Chris Evans Used to Play the Complete Opposite of the Captain America Brand

The most intriguing part about Chris Evans embracing so many darker and more villainous characters in his post-Captain America roles is that he’s often been a go-to actor for portraying wicked characters. In fact, before he put on the red, white, and blue, the default casting for Evans was to play brash heroes at best and outright villains at worst. The Human Torch/Johnny Storm was a brash man-child, he played the peak manifestation of movie jocks in Not Another Teen Movie, and he lent believable movie star egocentrism to Lucas Lee in Scott Pilgrim vs. the World. Meanwhile, Evans portrayed Curtis, the protagonist of Snowpiercer, in 2014, a man who starts the movie seeming like a traditional hero before divulging dark secrets about how he survived the apocalypse just before the finale. Evans is so good in this more intimate closing scene, where he has to deliver some truly ludicrous pieces of dialogue with tangible remorse. It’s a great performance that shows Evans can both play morally nuanced figures and carry more thematically intricate motion pictures.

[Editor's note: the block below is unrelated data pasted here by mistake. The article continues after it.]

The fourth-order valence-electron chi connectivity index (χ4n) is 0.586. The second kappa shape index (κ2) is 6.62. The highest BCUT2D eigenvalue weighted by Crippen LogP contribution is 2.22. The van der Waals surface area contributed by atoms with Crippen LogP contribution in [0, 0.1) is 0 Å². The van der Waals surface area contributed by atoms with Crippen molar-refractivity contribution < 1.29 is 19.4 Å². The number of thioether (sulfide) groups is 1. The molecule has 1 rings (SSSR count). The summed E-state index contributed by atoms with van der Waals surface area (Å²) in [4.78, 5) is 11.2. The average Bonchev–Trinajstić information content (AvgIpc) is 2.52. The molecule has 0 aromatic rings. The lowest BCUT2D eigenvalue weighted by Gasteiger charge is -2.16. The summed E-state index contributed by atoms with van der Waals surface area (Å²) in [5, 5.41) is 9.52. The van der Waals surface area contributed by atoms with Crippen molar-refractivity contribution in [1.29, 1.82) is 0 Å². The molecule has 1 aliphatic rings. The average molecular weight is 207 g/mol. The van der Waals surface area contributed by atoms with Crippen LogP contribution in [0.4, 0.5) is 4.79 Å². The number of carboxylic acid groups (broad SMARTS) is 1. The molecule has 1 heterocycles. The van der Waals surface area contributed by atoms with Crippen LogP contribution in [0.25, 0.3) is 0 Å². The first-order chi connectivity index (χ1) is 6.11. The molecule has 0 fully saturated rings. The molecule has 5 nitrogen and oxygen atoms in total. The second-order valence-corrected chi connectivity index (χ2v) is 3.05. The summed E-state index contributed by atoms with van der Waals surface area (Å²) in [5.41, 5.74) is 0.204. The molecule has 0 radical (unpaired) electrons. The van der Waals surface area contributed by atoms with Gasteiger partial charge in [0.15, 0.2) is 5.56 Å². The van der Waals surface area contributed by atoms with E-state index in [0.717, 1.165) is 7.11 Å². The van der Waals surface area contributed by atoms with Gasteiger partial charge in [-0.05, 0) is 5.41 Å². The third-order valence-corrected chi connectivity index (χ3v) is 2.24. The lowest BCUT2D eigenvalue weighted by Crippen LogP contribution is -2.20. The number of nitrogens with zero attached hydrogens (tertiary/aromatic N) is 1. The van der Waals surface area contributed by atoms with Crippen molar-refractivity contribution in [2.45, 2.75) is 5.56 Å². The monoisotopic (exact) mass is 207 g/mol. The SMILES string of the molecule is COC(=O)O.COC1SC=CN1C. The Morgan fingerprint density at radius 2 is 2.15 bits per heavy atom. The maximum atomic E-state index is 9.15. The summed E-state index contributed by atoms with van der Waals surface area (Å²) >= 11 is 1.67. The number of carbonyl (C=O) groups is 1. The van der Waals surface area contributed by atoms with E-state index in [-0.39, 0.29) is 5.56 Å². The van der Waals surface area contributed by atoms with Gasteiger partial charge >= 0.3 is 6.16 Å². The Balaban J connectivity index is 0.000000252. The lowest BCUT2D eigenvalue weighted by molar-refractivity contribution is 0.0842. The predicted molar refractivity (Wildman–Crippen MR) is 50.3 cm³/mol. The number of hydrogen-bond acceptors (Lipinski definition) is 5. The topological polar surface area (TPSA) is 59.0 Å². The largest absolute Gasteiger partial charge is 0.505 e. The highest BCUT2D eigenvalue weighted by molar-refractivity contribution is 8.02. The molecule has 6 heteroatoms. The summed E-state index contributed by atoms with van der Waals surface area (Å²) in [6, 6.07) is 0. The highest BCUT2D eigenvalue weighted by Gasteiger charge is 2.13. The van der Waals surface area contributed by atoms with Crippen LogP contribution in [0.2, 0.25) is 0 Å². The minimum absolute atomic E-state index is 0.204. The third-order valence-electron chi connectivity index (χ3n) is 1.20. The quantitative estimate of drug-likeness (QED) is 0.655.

Plus, Evans was a riot in his work in Knives Out, a performance that epitomizes all the exciting potential in the idea of Chris Evans returning to his darker roots in the wake of his Marvel Studios stardom. Evans as Ransom makes it clear from the get-go that he’s a vain jerk, but he’s also one that convincingly seems like a temporary ally to Marta (Ana de Armas). Evans uses that likeable charm he utilized so well as Captain America to make it believable that Marta would trust this guy. There are more notes to Ransom that help make the plot of Knives Out so enjoyably twisty and turny. Plus, whenever Evans has to be unabashedly wicked as Ransom, he channels that entertainingly over-the-top swagger he put to such good use as Lucas Lee. When Evans commits to wickedness in the best confines, cinematic magic happens before your very eyes.

Ransom and countless early roles in this man’s filmography are good go-to examples of what the modern acting choices of Chris Evans look like. The popularity of his performances as Captain America brought Evans a new level of ubiquity and fame. Now he’s looking to ride those qualities towards darker artists’ experiments. Granted, weaker titles like The Gray Man and Pain Hustlers didn’t quite utilize Evans and his acting chops as well as they could have. However, the willingness on the part of Evans to try new, darker things as an actor should make moviegoers excited. Any man who can give the world the glorious personality of Lucas Lee is bound to deliver another deliciously unforgettable villain-turn sooner or later.

Pain Hustlers is now streaming on Netflix in the U.S.

Watch on Netflix